HARTINGTON — Farm families looking for answers to transition and succession joined together last week to explore options at a University of Nebraska-Lincoln Extension workshop in Hartington.
“We know for every eight family farms we lose, we lose one business on Main Street in rural Nebraska,” said Allan Vyhnalek, extension educator. “Along with that thought, studies show every farm family needs 1,500 acres to survive.”
Those are sobering thoughts for rural Nebraska, Vyhnalek said, as he talked to participants about passing the family farm operations, whether it be dairy, row crop, cow-calf or beef, on to the next generation.
“We all know we will eventually retire, so why don’t we make some plans,” Vyhnalek said.
Vyhnalek offered tips about how to start, what to do and what to expect. After congratulating everyone for coming, he said it was not an actual estate planning session but a program to start farm owners thinking about the future transition so when an owner goes to a professional, he doesn’t waste time and dollars.
The group examined why people don’t like to plan. Three main challenges pop up: It’s too complicated; people don’t like to plan, it’s mental ‘work’ and many aren’t ready to face their own mortality.
“No one can predict their demise but, whether they like it or not, it will come,” Vyhnalek said.
Three types of planning are crucial as a career or individual’s life comes to an end. There needs to be end-of-life documents, including a health care directive through a power of attorney (POA) and also a financial directive through a POA. The next need is an estate plan or, simply put, what will happen to “my” stuff. Finally, business succession planning is the final document and details putting the next generation in place.
“Key to this especially in a family farm situation is communication,” Vyhnalek said.
He said the previous generation, being of stout Polish or German or Slavic lineage, assumed several things.
The business is their business and it does not get shared with anyone. They assume the kids all get along great now and that will continue. They know their children will want to keep this asset in the family even when mom and dad are gone. Or the kids will just have to figure out how to divide the farm — they’ll be gone and they don’t care. They have four children and their assets will be divided 25% to each one equally. That’s the fair way. Finally, a parent says to one sibling, someday this will all be his or hers and this is a slippery slope.
In reality, owners need to think through the process of handing down their assets. Leaving all assets to the children to “figure out” may be the start of World War III. Also, a farmer who is lucky enough to have a son or daughter who has lived on the farm all their life, helping Mom and Dad, might not think an equal split is fair. One needs to think about sweat equity.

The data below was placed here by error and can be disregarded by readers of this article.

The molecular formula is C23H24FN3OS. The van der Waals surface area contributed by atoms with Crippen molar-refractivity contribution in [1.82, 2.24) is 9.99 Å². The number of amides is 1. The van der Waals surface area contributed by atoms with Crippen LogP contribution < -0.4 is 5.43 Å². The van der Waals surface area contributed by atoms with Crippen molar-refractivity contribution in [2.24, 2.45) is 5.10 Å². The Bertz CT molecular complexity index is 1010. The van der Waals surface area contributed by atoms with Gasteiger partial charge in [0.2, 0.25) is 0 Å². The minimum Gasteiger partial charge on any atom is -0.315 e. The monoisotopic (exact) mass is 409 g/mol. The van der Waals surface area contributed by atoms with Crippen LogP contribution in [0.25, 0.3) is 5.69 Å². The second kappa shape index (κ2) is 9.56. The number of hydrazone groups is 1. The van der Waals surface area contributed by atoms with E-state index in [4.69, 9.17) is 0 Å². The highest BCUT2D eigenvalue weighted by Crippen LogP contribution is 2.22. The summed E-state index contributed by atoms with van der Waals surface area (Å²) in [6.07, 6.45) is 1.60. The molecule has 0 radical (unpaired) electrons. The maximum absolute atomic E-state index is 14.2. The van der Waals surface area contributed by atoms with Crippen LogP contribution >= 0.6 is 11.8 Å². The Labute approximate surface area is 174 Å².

“We have talked to attorneys in western Nebraska who use a certain tool when passing on the family ranch,” Vyhnalek said. “Their guideline is for every year a son or daughter has stayed on ranch and worked is equivalent to a 1% share in the ranching operation.”
Family meetings are a good way to start the conversation. Set ground rules and plan carefully to avoid disaster. A good rule of thumb is to never allow criticizing of ideas but encourage all to have input, Vyhnalek said.
Put conversation limits in place so each person gets one chance to discuss any one item before everyone gets a second time to talk. Avoid only one person talking all the time. Always remember the difference in perception between siblings.
Attorney Tom Fehringer of Columbus followed the extension presentation and addressed concerns and needs of the participating families. He said to remember all families are dysfunctional and inevitably differences will rise to the top like cream and sometimes boil over.
It will be important to get to the bottom of what makes people tick and always remember its more heart than science.
“If you remember nothing else about today, remember to get a POA (power of attorney),” Fehringer said. “Everyone 18 years of age and older should have one as hospitals are requiring those legal documents before treating any individual.”
Vyhnalek gave homework assignments to the families at the workshop. Get a “team” together including a lawyer, ag banker, financial adviser, CPA and insurance agents. Make a list of assets, what you own and how you own it, what you owe if anything, and what you want to do with your assets.